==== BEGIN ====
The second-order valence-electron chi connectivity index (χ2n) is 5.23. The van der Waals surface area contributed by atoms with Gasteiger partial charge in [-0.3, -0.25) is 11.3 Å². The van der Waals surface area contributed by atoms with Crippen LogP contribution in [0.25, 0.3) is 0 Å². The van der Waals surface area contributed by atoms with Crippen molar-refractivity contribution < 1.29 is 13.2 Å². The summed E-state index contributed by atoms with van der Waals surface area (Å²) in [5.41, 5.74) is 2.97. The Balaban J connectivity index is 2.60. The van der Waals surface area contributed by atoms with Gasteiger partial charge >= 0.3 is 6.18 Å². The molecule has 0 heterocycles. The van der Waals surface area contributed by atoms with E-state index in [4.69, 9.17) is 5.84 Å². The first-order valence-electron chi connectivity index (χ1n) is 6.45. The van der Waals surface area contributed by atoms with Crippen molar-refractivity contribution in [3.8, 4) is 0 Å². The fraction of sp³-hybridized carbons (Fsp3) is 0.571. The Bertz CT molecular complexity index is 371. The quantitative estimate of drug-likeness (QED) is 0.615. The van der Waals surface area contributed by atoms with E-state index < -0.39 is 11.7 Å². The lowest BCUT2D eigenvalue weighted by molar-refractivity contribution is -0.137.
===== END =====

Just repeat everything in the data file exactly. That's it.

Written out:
The second-order valence-electron chi connectivity index (χ2n) is 5.23. The van der Waals surface area contributed by atoms with Gasteiger partial charge in [-0.3, -0.25) is 11.3 Å². The van der Waals surface area contributed by atoms with Crippen LogP contribution in [0.25, 0.3) is 0 Å². The van der Waals surface area contributed by atoms with Crippen molar-refractivity contribution < 1.29 is 13.2 Å². The summed E-state index contributed by atoms with van der Waals surface area (Å²) in [5.41, 5.74) is 2.97. The Balaban J connectivity index is 2.60. The van der Waals surface area contributed by atoms with Gasteiger partial charge >= 0.3 is 6.18 Å². The molecule has 0 heterocycles. The van der Waals surface area contributed by atoms with E-state index in [4.69, 9.17) is 5.84 Å². The first-order valence-electron chi connectivity index (χ1n) is 6.45. The van der Waals surface area contributed by atoms with Crippen molar-refractivity contribution in [3.8, 4) is 0 Å². The fraction of sp³-hybridized carbons (Fsp3) is 0.571. The Bertz CT molecular complexity index is 371. The quantitative estimate of drug-likeness (QED) is 0.615. The van der Waals surface area contributed by atoms with E-state index < -0.39 is 11.7 Å². The lowest BCUT2D eigenvalue weighted by molar-refractivity contribution is -0.137.